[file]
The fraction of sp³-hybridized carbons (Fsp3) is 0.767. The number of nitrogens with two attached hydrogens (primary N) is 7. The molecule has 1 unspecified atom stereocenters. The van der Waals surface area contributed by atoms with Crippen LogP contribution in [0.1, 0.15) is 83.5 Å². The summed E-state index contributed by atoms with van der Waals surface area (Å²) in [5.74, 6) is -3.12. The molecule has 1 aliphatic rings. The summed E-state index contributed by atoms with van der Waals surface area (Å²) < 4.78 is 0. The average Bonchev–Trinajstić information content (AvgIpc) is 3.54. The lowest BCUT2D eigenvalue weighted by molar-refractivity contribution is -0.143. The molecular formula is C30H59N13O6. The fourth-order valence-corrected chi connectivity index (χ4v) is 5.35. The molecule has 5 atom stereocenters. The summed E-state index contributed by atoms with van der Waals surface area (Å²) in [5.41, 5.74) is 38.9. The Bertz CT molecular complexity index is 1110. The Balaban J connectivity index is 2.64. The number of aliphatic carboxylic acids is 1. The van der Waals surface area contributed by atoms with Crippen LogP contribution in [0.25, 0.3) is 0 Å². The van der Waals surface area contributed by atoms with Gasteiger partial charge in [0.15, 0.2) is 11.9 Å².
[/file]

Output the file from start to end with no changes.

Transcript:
The fraction of sp³-hybridized carbons (Fsp3) is 0.767. The number of nitrogens with two attached hydrogens (primary N) is 7. The molecule has 1 unspecified atom stereocenters. The van der Waals surface area contributed by atoms with Crippen LogP contribution in [0.1, 0.15) is 83.5 Å². The summed E-state index contributed by atoms with van der Waals surface area (Å²) in [5.74, 6) is -3.12. The molecule has 1 aliphatic rings. The summed E-state index contributed by atoms with van der Waals surface area (Å²) < 4.78 is 0. The average Bonchev–Trinajstić information content (AvgIpc) is 3.54. The lowest BCUT2D eigenvalue weighted by molar-refractivity contribution is -0.143. The molecular formula is C30H59N13O6. The fourth-order valence-corrected chi connectivity index (χ4v) is 5.35. The molecule has 5 atom stereocenters. The summed E-state index contributed by atoms with van der Waals surface area (Å²) in [5.41, 5.74) is 38.9. The Bertz CT molecular complexity index is 1110. The Balaban J connectivity index is 2.64. The number of aliphatic carboxylic acids is 1. The van der Waals surface area contributed by atoms with Crippen LogP contribution in [0.25, 0.3) is 0 Å². The van der Waals surface area contributed by atoms with Gasteiger partial charge in [0.15, 0.2) is 11.9 Å².